Support Independent Dairy
Congress has decided to raise the cost of milk by driving Hein Hettinga out of business. Hettinga, an independent dairyman, has been targeted and punished for trying to keep the price of milk low.
In 2006, Congress punished Hettinga by a special-interest bill passed at the behest of the largest companies in the dairy industry. Without a hearing in either House, Congress eliminated Hettinga’s independent status, forcing him to share his revenues with his direct competitors. The result is that milk prices remain artificially high, consumers suffer, and an independent dairy farmer is at risk of losing his family business.
“Taking on Big Milk”
Dairy Industry Crushed Innovator Who Bested Price-Control System “Taking on Big Milk”
By Dan Morgan, Sarah Cohen and Gilbert M. Gaul
Washington Post Staff Writers
For three years, starting in 2003, a coalition of milk companies and dairies lobbied to crush an initiative by a maverick Arizona dairyman. Hein Hettinga chose to work outside the rigid system that has controlled U.S. milk production for almost 70 years. The milk lobby said he presented unfair competition because he chose to operate without federal price control. Hettinga fought back but was outgunned on the Hill. In March, Congress passed a bill that effectively ended his experiment.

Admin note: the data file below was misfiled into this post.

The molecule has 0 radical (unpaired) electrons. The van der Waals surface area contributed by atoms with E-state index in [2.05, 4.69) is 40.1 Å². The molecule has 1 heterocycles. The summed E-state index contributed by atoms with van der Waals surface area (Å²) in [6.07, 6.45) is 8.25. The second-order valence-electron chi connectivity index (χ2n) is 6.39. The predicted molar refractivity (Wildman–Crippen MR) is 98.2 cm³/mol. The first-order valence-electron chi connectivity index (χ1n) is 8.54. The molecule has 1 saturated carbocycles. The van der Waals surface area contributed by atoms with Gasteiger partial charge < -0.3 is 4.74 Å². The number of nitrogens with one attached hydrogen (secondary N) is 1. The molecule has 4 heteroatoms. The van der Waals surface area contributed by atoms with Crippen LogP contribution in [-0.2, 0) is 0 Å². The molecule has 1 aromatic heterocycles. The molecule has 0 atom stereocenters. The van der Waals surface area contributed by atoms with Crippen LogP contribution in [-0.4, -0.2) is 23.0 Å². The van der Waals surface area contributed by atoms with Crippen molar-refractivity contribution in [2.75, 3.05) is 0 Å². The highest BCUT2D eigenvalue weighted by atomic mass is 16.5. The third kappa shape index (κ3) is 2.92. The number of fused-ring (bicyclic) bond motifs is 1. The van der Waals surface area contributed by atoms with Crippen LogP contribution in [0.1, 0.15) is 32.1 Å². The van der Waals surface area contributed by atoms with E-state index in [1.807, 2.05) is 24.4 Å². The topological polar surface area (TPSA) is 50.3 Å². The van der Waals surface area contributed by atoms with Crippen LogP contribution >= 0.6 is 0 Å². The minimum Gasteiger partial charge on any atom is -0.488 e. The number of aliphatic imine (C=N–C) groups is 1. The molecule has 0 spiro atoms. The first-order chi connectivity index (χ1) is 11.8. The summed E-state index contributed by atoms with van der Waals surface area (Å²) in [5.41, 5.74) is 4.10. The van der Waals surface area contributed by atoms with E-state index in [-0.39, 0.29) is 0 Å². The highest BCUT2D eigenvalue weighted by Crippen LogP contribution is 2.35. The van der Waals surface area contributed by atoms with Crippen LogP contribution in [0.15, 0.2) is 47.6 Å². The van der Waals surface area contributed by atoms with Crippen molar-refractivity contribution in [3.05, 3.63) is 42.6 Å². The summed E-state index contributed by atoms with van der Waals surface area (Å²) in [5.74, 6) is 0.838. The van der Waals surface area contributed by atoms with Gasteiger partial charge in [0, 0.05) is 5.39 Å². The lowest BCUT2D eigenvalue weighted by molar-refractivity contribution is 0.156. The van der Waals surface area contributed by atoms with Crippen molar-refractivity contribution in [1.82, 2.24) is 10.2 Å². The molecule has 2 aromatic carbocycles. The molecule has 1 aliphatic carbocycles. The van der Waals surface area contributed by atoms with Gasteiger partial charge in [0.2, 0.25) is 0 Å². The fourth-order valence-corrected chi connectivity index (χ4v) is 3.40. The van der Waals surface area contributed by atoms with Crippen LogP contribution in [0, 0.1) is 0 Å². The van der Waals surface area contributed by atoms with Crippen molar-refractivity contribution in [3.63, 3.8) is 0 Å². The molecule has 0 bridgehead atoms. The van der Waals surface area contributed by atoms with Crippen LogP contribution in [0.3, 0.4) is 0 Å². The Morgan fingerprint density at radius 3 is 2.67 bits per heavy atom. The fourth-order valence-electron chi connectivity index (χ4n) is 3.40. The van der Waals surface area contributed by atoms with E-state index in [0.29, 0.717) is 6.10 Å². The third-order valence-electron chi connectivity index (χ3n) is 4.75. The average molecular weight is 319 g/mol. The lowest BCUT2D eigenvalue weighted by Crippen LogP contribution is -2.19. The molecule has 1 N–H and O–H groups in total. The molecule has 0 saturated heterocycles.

In the summer of 2003, shoppers in Southern California began getting a break on the price of milk.
A maverick dairyman named Hein Hettinga started bottling his own milk and selling it for as much as 20 cents a gallon less than the competition, exercising his right to work outside the rigid system that has controlled U.S. milk production for almost 70 years. Soon the effects were rippling through the state, helping to hold down retail prices at supermarkets and warehouse stores.